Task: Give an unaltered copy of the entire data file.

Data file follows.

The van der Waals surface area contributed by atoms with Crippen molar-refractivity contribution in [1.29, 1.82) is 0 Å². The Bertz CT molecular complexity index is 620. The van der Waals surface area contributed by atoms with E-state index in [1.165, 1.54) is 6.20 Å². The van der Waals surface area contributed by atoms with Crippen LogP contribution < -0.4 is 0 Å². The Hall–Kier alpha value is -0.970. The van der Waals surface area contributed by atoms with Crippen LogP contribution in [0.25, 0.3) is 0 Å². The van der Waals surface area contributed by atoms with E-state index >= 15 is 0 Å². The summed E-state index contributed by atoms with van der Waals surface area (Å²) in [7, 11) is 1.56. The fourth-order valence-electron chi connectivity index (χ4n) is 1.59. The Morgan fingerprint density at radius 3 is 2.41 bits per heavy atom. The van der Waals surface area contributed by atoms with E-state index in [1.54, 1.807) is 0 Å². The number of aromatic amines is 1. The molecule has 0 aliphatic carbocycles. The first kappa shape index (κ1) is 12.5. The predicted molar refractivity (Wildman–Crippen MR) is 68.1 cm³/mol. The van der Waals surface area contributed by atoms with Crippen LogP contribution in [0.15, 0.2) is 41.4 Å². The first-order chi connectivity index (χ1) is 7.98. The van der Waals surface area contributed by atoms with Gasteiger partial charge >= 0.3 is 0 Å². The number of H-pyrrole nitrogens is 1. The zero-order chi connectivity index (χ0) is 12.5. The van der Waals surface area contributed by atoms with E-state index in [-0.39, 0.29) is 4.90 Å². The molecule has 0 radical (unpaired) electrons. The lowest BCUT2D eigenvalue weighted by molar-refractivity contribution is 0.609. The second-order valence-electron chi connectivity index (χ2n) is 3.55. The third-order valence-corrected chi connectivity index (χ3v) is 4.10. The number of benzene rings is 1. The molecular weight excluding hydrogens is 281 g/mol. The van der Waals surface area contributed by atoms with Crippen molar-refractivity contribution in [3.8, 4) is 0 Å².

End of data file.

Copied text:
The van der Waals surface area contributed by atoms with Crippen molar-refractivity contribution in [1.29, 1.82) is 0 Å². The Bertz CT molecular complexity index is 620. The van der Waals surface area contributed by atoms with E-state index in [1.165, 1.54) is 6.20 Å². The van der Waals surface area contributed by atoms with Crippen LogP contribution < -0.4 is 0 Å². The Hall–Kier alpha value is -0.970. The van der Waals surface area contributed by atoms with Crippen LogP contribution in [0.25, 0.3) is 0 Å². The van der Waals surface area contributed by atoms with E-state index >= 15 is 0 Å². The summed E-state index contributed by atoms with van der Waals surface area (Å²) in [7, 11) is 1.56. The fourth-order valence-electron chi connectivity index (χ4n) is 1.59. The Morgan fingerprint density at radius 3 is 2.41 bits per heavy atom. The van der Waals surface area contributed by atoms with E-state index in [1.54, 1.807) is 0 Å². The number of aromatic amines is 1. The molecule has 0 aliphatic carbocycles. The first kappa shape index (κ1) is 12.5. The predicted molar refractivity (Wildman–Crippen MR) is 68.1 cm³/mol. The van der Waals surface area contributed by atoms with Crippen LogP contribution in [0.15, 0.2) is 41.4 Å². The first-order chi connectivity index (χ1) is 7.98. The van der Waals surface area contributed by atoms with Gasteiger partial charge >= 0.3 is 0 Å². The number of H-pyrrole nitrogens is 1. The zero-order chi connectivity index (χ0) is 12.5. The van der Waals surface area contributed by atoms with E-state index in [-0.39, 0.29) is 4.90 Å². The molecule has 0 radical (unpaired) electrons. The lowest BCUT2D eigenvalue weighted by molar-refractivity contribution is 0.609. The second-order valence-electron chi connectivity index (χ2n) is 3.55. The third-order valence-corrected chi connectivity index (χ3v) is 4.10. The number of benzene rings is 1. The molecular weight excluding hydrogens is 281 g/mol. The van der Waals surface area contributed by atoms with Crippen molar-refractivity contribution in [3.8, 4) is 0 Å².